Downsizing didn't produce just bluegills, rock bass, and redbreasts -- it produced MANY smallies to 16 inches as well. The smallies were not actively feeding, but would hit my downsized size 12 and 10 streamers and nymphs. Once hooked, they were big fun on my 3-weight tackle.
In areas that had produced larger smallies in the past, I fished my 5 or 6 weight with bigger flies and caught one really nice 18 inch smallie. The other larger fish were 16 to 18 inches, and the smallies that I caught on my 3 weight ranged from mostly 12 to 15 inches. One of the best surprise fish of the day was an estimated 17 inch smallie hooked on a bridge piling with my 3 weight.
I cast into the front edge of the piling, saw his mouth open and his gills flare and raised my rod. He dove trying to get into wood, I put full 3-weight power to him, he went airborne and threw my streamer two feet in front of the boat.
Given the clear, shallow conditions with VERY bright sunlight, I fished a floating WF3F line that featured a clear 10 foot front section. Coupled with an 8 foot leader I didn't line spook fish. I simply watched the tip of the colored portion of my line as a strike detector for subtle strikes. Most of the time the strikes weren't very subtle!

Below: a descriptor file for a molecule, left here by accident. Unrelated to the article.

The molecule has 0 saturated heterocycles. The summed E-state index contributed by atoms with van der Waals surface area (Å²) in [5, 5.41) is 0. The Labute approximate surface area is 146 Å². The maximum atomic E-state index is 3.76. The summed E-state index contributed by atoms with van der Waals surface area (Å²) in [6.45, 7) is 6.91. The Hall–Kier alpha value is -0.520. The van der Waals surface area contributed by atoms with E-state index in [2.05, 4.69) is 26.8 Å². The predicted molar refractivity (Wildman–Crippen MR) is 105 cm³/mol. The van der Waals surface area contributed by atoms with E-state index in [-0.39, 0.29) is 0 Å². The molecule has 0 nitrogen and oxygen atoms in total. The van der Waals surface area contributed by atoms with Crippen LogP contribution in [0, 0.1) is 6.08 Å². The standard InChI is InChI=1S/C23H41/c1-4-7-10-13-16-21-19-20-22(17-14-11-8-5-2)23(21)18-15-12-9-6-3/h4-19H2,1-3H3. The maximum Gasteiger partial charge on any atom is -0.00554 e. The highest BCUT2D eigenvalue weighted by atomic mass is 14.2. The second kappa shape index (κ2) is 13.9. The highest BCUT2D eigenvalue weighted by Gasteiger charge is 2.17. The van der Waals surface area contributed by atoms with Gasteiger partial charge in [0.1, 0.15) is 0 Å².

By downsizing tackle and flies and by using a stealth presentation for over 9 hours I cast and caught a variety of scrappy, fun fish. Had I elected to continue just looking for big smallies, I expect the trip would have been very slow.
As it was I caught and released over 100 river bluegills, redbreasts, and rock bass, plus the 26 or so smallmouths. MOST of my fish were caught on size 12 or 10 flies.
As with my Potomac trip in fall 2006, having the ability to downsize to light/ultralight tackle, smaller flies, and a stealth presentation saved my trip and made what could have been a SLOW day an action packed and fun filled day on a beautiful NEW river!! For more on downsizing your fly tackle for improved results read: Small Flies Work
If you want to have an interesting experience, go on the web and search for New River guides in Virginia. The NEW River can give you a full day of fly fishing pleasure and you may just find that tackle and skill testing Virginia smallmouth bass you've been looking for.
If you are like me and find the big fish action slow, downsize with a crisp 2 or 3 weight, small flies, and a stealth presentation for the day of your life. When you return to your motel you'll be tired from casting, fighting, and releasing LOTS of fish -- not just thrashing the water for a few fish.
WARM WATERS |